By William Booth
Washington Post Foreign Service
Thursday, August 6, 2009
MEXICO CITY, Aug. 5 -- Ousted Honduran president Manuel Zelaya told the Mexican Congress on Wednesday that the Obama administration has offered only a weak response to leaders of the de facto government that toppled him a month ago.
Zelaya, who has been traveling the hemisphere to garner support for his return to power, spoke to the Mexican Senate after being warmly greeted by President Felipe Calderón, who promised to help him.
"The United States has acted tepidly, it has to be said, and we don't know what is going to happen," Zelaya said. "President Obama is coming to Mexico in a couple of days, and he will have a talk with President Felipe Calderón, who has given us all his support."
Calderón and Obama are to meet this weekend at the North American Leaders' Summit, along with Canadian Prime Minister Stephen Harper. Although the agenda is expected to focus on economic issues, the environment and Mexico's fight against the drug cartels, the coup in Honduras is likely to come up.
At a news conference after his address to the Senate, Zelaya said that "the United States could end the coup in five minutes . . . with only one hand" if it applied pressure to Honduran business interests. Zelaya told reporters that 70 percent of the Honduran economy depends on trade and funds from the United States.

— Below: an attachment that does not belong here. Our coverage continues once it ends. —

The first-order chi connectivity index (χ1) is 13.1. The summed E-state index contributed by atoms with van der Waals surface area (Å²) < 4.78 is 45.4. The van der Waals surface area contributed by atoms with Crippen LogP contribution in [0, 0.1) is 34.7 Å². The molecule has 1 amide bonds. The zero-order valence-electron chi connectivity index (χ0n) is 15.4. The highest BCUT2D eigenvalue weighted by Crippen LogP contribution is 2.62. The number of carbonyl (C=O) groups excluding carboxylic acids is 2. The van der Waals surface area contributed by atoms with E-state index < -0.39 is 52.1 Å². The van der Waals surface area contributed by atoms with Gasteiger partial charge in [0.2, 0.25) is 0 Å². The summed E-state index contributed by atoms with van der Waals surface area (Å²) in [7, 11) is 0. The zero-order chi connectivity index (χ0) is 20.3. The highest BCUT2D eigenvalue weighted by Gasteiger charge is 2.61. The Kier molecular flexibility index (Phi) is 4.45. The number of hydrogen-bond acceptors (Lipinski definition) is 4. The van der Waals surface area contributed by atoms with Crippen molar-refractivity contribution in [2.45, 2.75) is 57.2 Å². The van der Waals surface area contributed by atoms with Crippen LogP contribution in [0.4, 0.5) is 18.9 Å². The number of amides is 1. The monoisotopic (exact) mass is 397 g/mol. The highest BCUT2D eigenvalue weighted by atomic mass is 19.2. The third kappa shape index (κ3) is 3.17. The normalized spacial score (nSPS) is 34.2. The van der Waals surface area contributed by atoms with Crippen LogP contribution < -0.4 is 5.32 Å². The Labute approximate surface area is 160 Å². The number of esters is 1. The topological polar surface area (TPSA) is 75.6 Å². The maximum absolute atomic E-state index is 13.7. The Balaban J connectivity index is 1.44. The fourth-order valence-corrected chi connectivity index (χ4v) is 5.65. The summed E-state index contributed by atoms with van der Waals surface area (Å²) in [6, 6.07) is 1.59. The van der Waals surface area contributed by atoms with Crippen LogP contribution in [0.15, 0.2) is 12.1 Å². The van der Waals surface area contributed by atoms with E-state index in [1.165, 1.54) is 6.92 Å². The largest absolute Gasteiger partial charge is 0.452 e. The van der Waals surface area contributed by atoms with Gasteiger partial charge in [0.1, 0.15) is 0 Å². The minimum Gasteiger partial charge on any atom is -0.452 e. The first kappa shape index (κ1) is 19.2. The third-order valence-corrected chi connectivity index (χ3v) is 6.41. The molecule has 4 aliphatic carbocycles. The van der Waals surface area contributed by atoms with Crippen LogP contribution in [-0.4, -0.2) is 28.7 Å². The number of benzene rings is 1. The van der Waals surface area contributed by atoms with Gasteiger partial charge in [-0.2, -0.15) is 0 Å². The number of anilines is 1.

On Wednesday, a State Department official sent a letter to Sen. Richard G. Lugar (R-Ind.) that suggested the Obama administration was taking a go-slow approach.
"Our policy and strategy for engagement is not based on supporting any particular politician or individual. Rather, it is based on finding a resolution that best serves the Honduran people and their democratic aspirations," wrote Richard Verma, the assistant secretary of state for legislative affairs.
"We have rejected calls for crippling economic sanctions and made clear that all states should seek to facilitate a solution without calls for violence and with respect for the principle of nonintervention," he said. The letter was obtained by the Reuters news service.
Also Wednesday, the Organization of American States said it will send a delegation to push the interim Honduran government to negotiate with mediators. An earlier mission failed to break the stalemate.